Smith v. Commissioner of Social Security

Filing 22

ORDER regarding 1 Complaint filed by Angelina Smith. The decision of the Commissioner is affirmed. The Clerk of Court is directed to enter final judgment in favor of the Commissioner and close the case. Signed by Magistrate Judge Julie S. Sneed on 7/25/2017. (LBL)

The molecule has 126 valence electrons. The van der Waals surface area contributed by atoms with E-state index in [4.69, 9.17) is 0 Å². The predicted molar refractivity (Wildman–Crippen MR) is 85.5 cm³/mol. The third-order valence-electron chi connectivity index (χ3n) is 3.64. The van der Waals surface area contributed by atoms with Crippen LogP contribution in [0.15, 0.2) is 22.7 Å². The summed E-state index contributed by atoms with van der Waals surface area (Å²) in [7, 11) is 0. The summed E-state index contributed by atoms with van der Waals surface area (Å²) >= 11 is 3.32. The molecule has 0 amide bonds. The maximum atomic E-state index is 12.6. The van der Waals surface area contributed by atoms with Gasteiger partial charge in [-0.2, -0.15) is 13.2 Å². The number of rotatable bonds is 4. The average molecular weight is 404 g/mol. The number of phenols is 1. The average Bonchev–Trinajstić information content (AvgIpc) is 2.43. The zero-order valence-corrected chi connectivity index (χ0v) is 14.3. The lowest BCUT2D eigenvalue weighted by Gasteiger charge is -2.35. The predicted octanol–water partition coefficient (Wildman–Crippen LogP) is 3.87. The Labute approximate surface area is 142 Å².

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UNITED STATES DISTRICT COURT MIDDLE DISTRICT OF FLORIDA TAMPA DIVISION ANGELINA SMITH, Plaintiff, v. Case No: 8:16-cv-974-T-JSS COMMISSIONER OF SOCIAL SECURITY, Defendant. ___________________________________/ ORDER Plaintiff, Angelina Smith, seeks judicial review of the denial of her claims for a period of disability, disability insurance benefits, and supplemental security income. As the Administrative Law Judge’s (“ALJ”) decision was based on substantial evidence and employed proper legal standards, the decision is affirmed. BACKGROUND A. Procedural Background Plaintiff filed applications for disability insurance benefits and supplemental security income on December 22, 2011. (Tr. 222–35.) The Commissioner denied Plaintiff’s claims both initially and upon reconsideration. (Tr. 120–24, 126–132, 137–48.) Plaintiff then requested an administrative hearing. (Tr. 149–151.) Upon Plaintiff’s request, the ALJ held a hearing at which Plaintiff appeared and testified. (Tr. 42–75.) Following the hearing, the ALJ issued an unfavorable decision finding Plaintiff not disabled and accordingly denied Plaintiff’s claims for benefits. (Tr. 17–35.) Subsequently, Plaintiff requested review from the Appeals Council, which the Appeals Council denied. (Tr. 1–4, 13–14.) Plaintiff then timely filed a complaint with this Court. (Dkt. 1.) The case is now ripe for review under 42 U.S.C. § 405(g) and 42 U.S.C. § 1383(c)(3). B. Factual Background and the ALJ’s Decision Plaintiff, who was born in 1967, claimed disability beginning on October 31, 2011. (Tr. 78.) Plaintiff has a limited education. (Tr. 27.) Plaintiff’s past relevant work experience included work as an order puller, a marker, and a kitchen helper. (Tr. 27.) Plaintiff alleged disability due to problems with her feet, including having no cartilage in her toes and being unable to stand, severe anemia, and a heart murmur. (Tr. 78.) In rendering the decision, the ALJ concluded that Plaintiff had not performed substantial gainful activity since October 31, 2011, the alleged onset date. (Tr. 22.) After conducting a hearing and reviewing the evidence of record, the ALJ determined that Plaintiff had the following severe impairments: osteoarthritis in the bilateral feet, hips, right knee, and lower back, an enlarged thyroid, and obesity. (Tr. 22.) Notwithstanding the noted impairments, the ALJ determined that Plaintiff did not have an impairment or combination of impairments that met or medically equaled one of the listed impairments in 20 C.F.R. Part 404, Subpart P, Appendix 1 (“Listing”). (Tr. 23.) The ALJ then concluded that Plaintiff retained the following residual functional capacity (“RFC”): to perform work at the sedentary exertional level . . . that does not require more than occasional climbing of ladders, ropes, or scaffolds; no more than frequent climbing of ramps/stairs, crawling, and crouching; and no more than a concentrated exposure to extreme cold and hazards. (Tr. 23.) In formulating Plaintiff’s RFC, the ALJ considered Plaintiff’s subjective complaints and determined that, although the evidence established the presence of underlying impairments that reasonably could be expected to produce the symptoms alleged, Plaintiff’s statements as to the intensity, persistence, and limiting effects of her symptoms were not fully credible. (Tr. 24.) -2- Considering Plaintiff’s noted impairments and the assessment of a vocational expert (“VE”), however, the ALJ determined that Plaintiff could not perform her past relevant work. (Tr. 27.) Given Plaintiff’s background and RFC, the VE testified that Plaintiff could perform other jobs existing in significant numbers in the national economy, such as an order clerk, a charge account clerk, and a laminator. (Tr. 28.) Accordingly, based on Plaintiff’s age, education, work experience, RFC, and the testimony of the VE, the ALJ found Plaintiff not disabled. (Tr. 29.) APPLICABLE STANDARDS To be entitled to benefits, a claimant must be disabled, meaning that the claimant must be unable to engage in any substantial gainful activity by reason of any medically determinable physical or mental impairment that can be expected to result in death or that has lasted or can be expected to last for a continuous period of not less than twelve months. 42 U.S.C. §§ 423(d)(1)(A), 1382c(a)(3)(A). A “physical or mental impairment” is an impairment that results from anatomical, physiological, or psychological abnormalities that are demonstrable by medically acceptable clinical and laboratory diagnostic techniques. 42 U.S.C. §§ 423(d)(3), 1382c(a)(3)(D). The Social Security Administration, in order to regularize the adjudicative process, promulgated the detailed regulations currently in effect. These regulations establish a “sequential evaluation process” to determine whether a claimant is disabled. 20 C.F.R. § 416.920. If an individual is found disabled at any point in the sequential review, further inquiry is unnecessary. 20 C.F.R. § 416.920(a). Under this process, the ALJ must determine, in sequence, the following: (1) whether the claimant is currently engaged in substantial gainful activity; (2) whether the claimant has a severe impairment, i.e., one that significantly limits the ability to perform workrelated functions; (3) whether the severe impairment meets or equals the medical criteria of 20 C.F.R. Part 404, Subpart P, Appendix 1; and, (4) whether the claimant can perform his or her past -3- relevant work. If the claimant cannot perform the tasks required of his or her prior work, step five of the evaluation requires the ALJ to decide if the claimant can do other work in the national economy in view of the claimant’s age, education, and work experience. 20 C.F.R. § 416.920(a). A claimant is entitled to benefits only if unable to perform other work. Bowen v. Yuckert, 482 U.S. 137, 140–42 (1987); 20 C.F.R. § 416.920(g). A determination by the Commissioner that a claimant is not disabled must be upheld if it is supported by substantial evidence and comports with applicable legal standards. See 42 U.S.C. § 405(g). Substantial evidence is “such relevant evidence as a reasonable mind might accept as adequate to support a conclusion.” Richardson v. Perales, 402 U.S. 389, 401 (1971) (quoting Consol. Edison Co. v. NLRB, 305 U.S. 197, 229 (1938)); Miles v. Chater, 84 F.3d 1397, 1400 (11th Cir. 1996). While the court reviews the Commissioner’s decision with deference to the factual findings, no such deference is given to the legal conclusions. Keeton v. Dep’t of Health & Human Servs., 21 F.3d 1064, 1066 (11th Cir. 1994). In reviewing the Commissioner’s decision, the court may not decide the facts anew, reweigh the evidence, or substitute its own judgment for that of the ALJ, even if it finds that the evidence preponderates against the ALJ’s decision. Bloodsworth v. Heckler, 703 F.2d 1233, 1239 (11th Cir. 1983). The Commissioner’s failure to apply the correct law, or to give the reviewing court sufficient reasoning for determining that he or she has conducted the proper legal analysis, mandates reversal. Keeton, 21 F.3d at 1066. The scope of review is thus limited to determining whether the findings of the Commissioner are supported by substantial evidence and whether the correct legal standards were applied. 42 U.S.C. § 405(g); Wilson v. Barnhart, 284 F.3d 1219, 1221 (11th Cir. 2002). -4- ANALYSIS Plaintiff raises the following issue on appeal: the ALJ failed to fully and adequately consider all of the evidence of record concerning Plaintiff’s diarrhea. Specifically, Plaintiff argues that the ALJ discredited Plaintiff’s testimony regarding her diarrhea when the ALJ should have found Plaintiff’s diarrhea to be an additional severe impairment. (Dkt. 20 at 7.) Further, Plaintiff argues that the ALJ’s hypothetical to the VE erroneously omitted Plaintiff’s need to use the restroom because of her diarrhea. (Dkt. 20 at 8.) As a result, Plaintiff argues, the VE’s testimony cannot constitute substantial evidence to support the ALJ’s decision that Plaintiff is not disabled. The ALJ concluded that Plaintiff has severe impairments of osteoarthritis in her feet, hips, right knee, and lower back, an enlarged thyroid, and obesity. (Tr. 22.) Plaintiff first contends that her diarrhea should also have been found a severe impairment. At step two of the evaluation process, the ALJ must consider the medical severity of the claimant’s impairments. 20 C.F.R. § 404.1520(a)(4)(ii). When considering the severity of the claimant’s medical impairments, the ALJ must determine whether the impairments, alone or in combination, significantly limit the claimant’s physical or mental ability to do basic work skills. Phillips v. Barnhart, 357 F.3d 1232, 1237 (11th Cir. 2004) (citing 20 C.F.R. § 404.1520(c)). In this step of the sequential process, the claimant bears the burden of proof that he or she suffers from a severe impairment or combination of impairments. Gibbs v. Barnhart, 156 F. App’x 243, 246 (11th Cir. 2005). If an ALJ errs in finding that a claimant’s additional impairments are non-severe, such error is harmless when the ALJ finds that a claimant has a severe impairment. Heatly v. Comm’r of Soc. Sec., 382 F. App’x 823, 824–25 (11th Cir. 2010). This is because the ALJ has determined that step two of the analysis has been met and proceeds in the disability analysis. Id. (“Even if the ALJ erred in not indicating whether chronic pain syndrome was a severe impairment, the error was -5- harmless because the ALJ concluded that [claimant] had a severe impairment,” which is all that is required at step two of the sequential analysis); Tuggerson-Brown v. Comm’r of Soc. Sec., 572 F. App’x 949, 951 (11th Cir. 2014) (“Accordingly, even assuming that [claimant] is correct that her additional impairments were ‘severe,’ the ALJ’s recognition of that as a fact would not, in any way, have changed the step-two analysis, and she cannot demonstrate error below.”); Burgin v. Comm’r of Soc. Sec., 420 F. App’x 901, 903 (11th Cir. 2011) (“Even assuming the ALJ erred when he concluded [claimant’s] edema, sleep apnea, and obesity were not severe impairments, that error was harmless because the ALJ considered all of his impairments in combination at later steps in the evaluation process.”). The ALJ is, however, “required to consider all impairments, regardless of severity, in conjunction with one another in performing the latter steps of the sequential evaluation.” Tuggerson-Brown, 572 F. App’x at 951 (emphasis added). The ALJ’s failure to consider the combination of a claimant’s impairments requires reversal. Hudson v. Heckler, 755 F.2d 781, 785 (11th Cir. 1985). As examples, an ALJ’s statements that he considered whether claimant’s impairment or combination of impairments met a Listing or that he considered all symptoms in determining the claimant’s RFC are sufficient “to demonstrate that the ALJ considered all necessary evidence.” Tuggerson-Brown, 572 F. App’x at 951 (finding the ALJ’s discussion of the combined effects of claimant’s impairments sufficient because the ALJ discussed the non-severe impairments in the ALJ’s assessment of claimant’s RFC); Wheeler v. Heckler, 784 F.2d 1073, 1076 (11th Cir. 1986) (emphasis in original) (quoting the ALJ and finding that it was “clear” that the ALJ considered claimant’s impairments in combination because the ALJ stated that “‘based upon a thorough consideration of all evidence, the ALJ concludes that appellant is not suffering -6- from any impairment, or a combination of impairments of sufficient severity to prevent him from engaging in any substantial gainful activity’”). In this case, at step two of the sequential evaluation process, the ALJ found that Plaintiff had severe impairments of osteoarthritis, an enlarged thyroid, and obesity. (Tr. 22.) Thus, the ALJ found in Plaintiff’s favor at step two and proceeded to the next steps of the sequential evaluation process to determine whether Plaintiff was disabled. Because the ALJ found that Plaintiff had severe impairments and thus proceeded beyond step two, any error in failing to find that Plaintiff suffers from the additional severe impairment of diarrhea was harmless. Packer v. Comm’r, Soc. Sec. Admin., 542 F. App’x 890, 892 (11th Cir. 2013). Further, the ALJ considered Plaintiff’s diarrhea in later steps of the sequential process. First, at step three of the sequential process, the ALJ properly considered all of Plaintiff’s relevant impairments and found that Plaintiff did not have an “impairment or combination of impairments” that met or equaled a Listing (Tr. 23), which is sufficient to show that the ALJ considered the combined effect of Plaintiff’s impairments. Hutchinson v. Astrue, 408 F. App’x 324, 327 (11th Cir. 2011); Jones v. Dep’t of Health & Human Servs., 941 F.2d 1529, 1533 (11th Cir. 1991). Next, the ALJ considered Plaintiff’s diarrhea when evaluating Plaintiff’s RFC. (Tr. 26.) Specifically, the ALJ considered Plaintiff’s testimony regarding her need to use the restroom due to her diarrhea and found this testimony unsupported by the medical evidence. (Tr. 26.) At the hearing, Plaintiff testified that her stomach problems cause her to go to the bathroom two to three times per hour. (Tr. 65.) The ALJ discredited this testimony, however, based on treatment notes from June 2013 in which Plaintiff reported experiencing diarrhea two to three times a week (Tr. 662), and July 2012 in which Plaintiff denied having diarrhea (Tr. 522). (Tr. 26.) Plaintiff argues that she continued to report having episodes of diarrhea in treatment records in October 2013 (Tr. 660–61) -7- and February 2014 (Tr. 655–59). (Dkt. 20 at 7.) To the extent Plaintiff argues that the Court should re-weigh the evidence, this Court “may not decide the facts anew, reweigh the evidence, or substitute” its judgment for the ALJ’s. Bloodsworth, 703 F.2d at 1239. Instead, when the ALJ’s decision is supported by substantial evidence, as it is here, the ALJ’s decision must not be disturbed even if the evidence preponderates against it. Id. Accordingly, because the ALJ found that Plaintiff has severe impairments, the ALJ’s determination that Plaintiff’s diarrhea is non-severe, even if erroneous, was harmless. Further, the ALJ sufficiently considered whether the combination of Plaintiff’s impairments rendered Plaintiff disabled because the ALJ considered all of Plaintiff’s impairments, severe and non-severe, during latter steps of the sequential process. Accordingly, Plaintiff’s contention that the ALJ erred at step two does not warrant reversal. Next, Plaintiff argues that the ALJ erred by failing to include Plaintiff’s need for restroom breaks in the hypothetical to the VE. (Dkt. 20 at 8.) Where, as here, the ALJ determines that a claimant cannot perform past relevant work, the Commissioner must produce evidence that claimant is able to do other jobs existing in significant numbers in the national economy given the claimant’s RFC, age, education, and work experience. 20 C.F.R. § 404.1560(c). One method is through the testimony of a VE. Jones v. Apfel, 190 F.3d 1224, 1229 (11th Cir. 1999). “In order for a VE’s testimony to constitute substantial evidence, the ALJ must pose a hypothetical question which comprises all of the claimant’s impairments.” Id. Importantly, however, the ALJ is “not required to include findings in the hypothetical that the ALJ had properly rejected as unsupported.” Crawford v. Comm’r Of Soc. Sec., 363 F.3d 1155, 1161 (11th Cir. 2004). Specifically, the ALJ need not include a claimant’s symptoms that are unsupported by the medical record. Ingram v. Comm’r of Soc. Sec. Admin., 496 F.3d 1253, 1270 -8- (11th Cir. 2007) (holding that the ALJ did not err by excluding claimant’s symptoms of fatigue, insomnia, anxiety, and depression from the hypothetical to the VE because these symptoms were not supported by medical evidence and the evidence showed they were alleviated by medication). Here, because the ALJ’s evaluation of Plaintiff’s testimony regarding her diarrhea is supported by substantial evidence, the ALJ did not err by not including this limitation in his hypothetical to the VE. See Crawford, 363 F.3d at 1161; Ingram, 496 F.3d at 1270. Therefore, Plaintiff’s contention that the ALJ’s hypothetical to the VE was incomplete is unavailing. CONCLUSION Accordingly, after due consideration and for the foregoing reasons, it is ORDERED: 1. The decision of the Commissioner is AFFIRMED. 2. The Clerk of Court is directed to enter final judgment in favor of the Commissioner and close the case. DONE and ORDERED in Tampa, Florida, on June 25, 2017. Copies furnished to: Counsel of Record -9-